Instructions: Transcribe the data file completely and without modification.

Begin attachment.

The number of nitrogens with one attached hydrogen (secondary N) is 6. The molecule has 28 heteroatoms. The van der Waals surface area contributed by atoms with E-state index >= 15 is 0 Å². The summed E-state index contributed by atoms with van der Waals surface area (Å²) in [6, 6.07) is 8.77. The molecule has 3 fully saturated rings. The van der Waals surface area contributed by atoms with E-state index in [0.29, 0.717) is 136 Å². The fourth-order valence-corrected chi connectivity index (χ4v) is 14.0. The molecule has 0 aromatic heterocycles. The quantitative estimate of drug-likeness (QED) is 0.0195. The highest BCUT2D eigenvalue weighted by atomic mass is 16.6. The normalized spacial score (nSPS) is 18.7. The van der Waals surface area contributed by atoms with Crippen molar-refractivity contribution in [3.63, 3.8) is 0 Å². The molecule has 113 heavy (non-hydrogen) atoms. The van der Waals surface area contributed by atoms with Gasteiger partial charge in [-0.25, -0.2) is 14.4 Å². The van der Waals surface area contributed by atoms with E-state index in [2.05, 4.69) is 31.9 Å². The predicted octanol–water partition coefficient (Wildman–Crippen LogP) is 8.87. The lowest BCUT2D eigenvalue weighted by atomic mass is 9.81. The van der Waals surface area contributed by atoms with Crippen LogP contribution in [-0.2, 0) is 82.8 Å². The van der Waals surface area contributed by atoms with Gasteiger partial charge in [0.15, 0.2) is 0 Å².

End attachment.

The number of nitrogens with one attached hydrogen (secondary N) is 6. The molecule has 28 heteroatoms. The van der Waals surface area contributed by atoms with E-state index >= 15 is 0 Å². The summed E-state index contributed by atoms with van der Waals surface area (Å²) in [6, 6.07) is 8.77. The molecule has 3 fully saturated rings. The van der Waals surface area contributed by atoms with E-state index in [0.29, 0.717) is 136 Å². The fourth-order valence-corrected chi connectivity index (χ4v) is 14.0. The molecule has 0 aromatic heterocycles. The quantitative estimate of drug-likeness (QED) is 0.0195. The highest BCUT2D eigenvalue weighted by atomic mass is 16.6. The normalized spacial score (nSPS) is 18.7. The van der Waals surface area contributed by atoms with Crippen molar-refractivity contribution in [3.63, 3.8) is 0 Å². The molecule has 113 heavy (non-hydrogen) atoms. The van der Waals surface area contributed by atoms with Gasteiger partial charge in [-0.25, -0.2) is 14.4 Å². The van der Waals surface area contributed by atoms with E-state index in [2.05, 4.69) is 31.9 Å². The predicted octanol–water partition coefficient (Wildman–Crippen LogP) is 8.87. The lowest BCUT2D eigenvalue weighted by atomic mass is 9.81. The van der Waals surface area contributed by atoms with Crippen LogP contribution in [-0.2, 0) is 82.8 Å². The van der Waals surface area contributed by atoms with Gasteiger partial charge in [0.15, 0.2) is 0 Å².